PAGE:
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Simple trick for treating diabetes and weight loss that is as good as drugs and exercise

Kathleen Blanchard's picture
Thermostat and diabetes treatment

Research now suggests just changing your indoor temperature setting could help regulate blood sugar and tackle major metabolic diseases. Scientists say the effect on treating type 2 diabetes is as beneficial as exercising and medication to control blood sugar and improve insulin sensitivity.


The trick is to get outside of your comfort zone when you're inside a building, the new study found.

Get warmer or chill out for weight loss and better health

Most indoor temps are set between for comfort at 69 to 79 degrees, which keeps our metabolism steady.

People with type 2 diabetes who were exposed to slightly colder indoor temps improved insulin sensitivity by 40 percent, researchers found. The effect was seen 10-days after intermittent exposure to slightly cooler temperatures indoors.

The study, published in the journal Building Research and Information highlights the role of variable indoor temperatures in preventing obesity and type 2 diabetes.

Because of the findings, the researchers are advocating workplaces and residences reconsider how we set our heating and cooling thermostats.

This isn't the first time exposure to cold has been linked to better health.

Researchers know we produce more healthy, or brown fat when it's cooler. More brown fat, compared to white fat, in the body lowers our risk of diabetes and obesity.

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When we have an excess of white fat, the kind that is considered unhealthy, we also lose the ability to lose weight easily.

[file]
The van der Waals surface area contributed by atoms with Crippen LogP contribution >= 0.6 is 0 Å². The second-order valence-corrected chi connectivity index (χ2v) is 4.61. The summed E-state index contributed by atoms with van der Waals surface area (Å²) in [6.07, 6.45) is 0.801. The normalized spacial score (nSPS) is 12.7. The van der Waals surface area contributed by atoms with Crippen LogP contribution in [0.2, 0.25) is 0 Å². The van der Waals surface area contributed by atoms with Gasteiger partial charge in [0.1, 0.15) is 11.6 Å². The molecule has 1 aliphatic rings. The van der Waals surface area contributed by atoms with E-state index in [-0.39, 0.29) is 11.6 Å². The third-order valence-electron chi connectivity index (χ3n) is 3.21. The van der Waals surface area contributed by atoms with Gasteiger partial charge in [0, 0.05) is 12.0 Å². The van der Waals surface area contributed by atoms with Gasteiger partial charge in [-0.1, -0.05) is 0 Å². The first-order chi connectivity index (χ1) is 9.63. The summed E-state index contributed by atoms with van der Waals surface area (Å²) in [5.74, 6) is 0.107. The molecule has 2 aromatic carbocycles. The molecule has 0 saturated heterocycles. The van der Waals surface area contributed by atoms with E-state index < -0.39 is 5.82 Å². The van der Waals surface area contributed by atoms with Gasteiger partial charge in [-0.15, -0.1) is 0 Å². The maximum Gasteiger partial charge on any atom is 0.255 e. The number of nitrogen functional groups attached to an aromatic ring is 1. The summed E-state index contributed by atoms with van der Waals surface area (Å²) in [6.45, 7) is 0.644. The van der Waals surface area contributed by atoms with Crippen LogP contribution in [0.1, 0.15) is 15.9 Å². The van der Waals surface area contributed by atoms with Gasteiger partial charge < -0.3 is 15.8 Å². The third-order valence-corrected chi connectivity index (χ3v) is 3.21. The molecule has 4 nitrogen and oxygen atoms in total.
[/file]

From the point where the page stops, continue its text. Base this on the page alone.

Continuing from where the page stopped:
Researchers in recent years have been looking closely at how the body responds to the environment. Indoor heating in the winter and global warming have been implicated as a contributor to obesity and diabetes.

Changing trends

Investigators for this study note changing trends that could be making us less healthy. Most people set their thermostats to be consistent, year round.

The trend towards higher temperatures in wintertime and lower in summer in combination with the above-described health benefits of temperatures outside the thermal comfort zone...can have significant effects on our metabolic health, " the study authors write.

Their research suggests if we reverse this trend we will be metabolically healthier. Cooler and warmer temperatures boost metabolism and helps us burn more energy, the researchers found.

Professor of Ecological Energetics and Health at Maastricht University Wouter van Marken Lichtenbelt who lead the study said in a media release: "It has previously been assumed that stable fixed indoor temperatures would satisfy comfort and health in most people. However, this research indicates that mild cold and variable temperatures may have a positive effect on our health and at the same time are acceptable or even may create pleasure."

People with type 2 diabetes can experience even more significant health benefits for controlling blood sugar and for weight loss by simply changing the thermostat that the researchers say "...is comparable with the best available pharmaceutical or physical activity therapies."

Image credit: Wikimedia Commons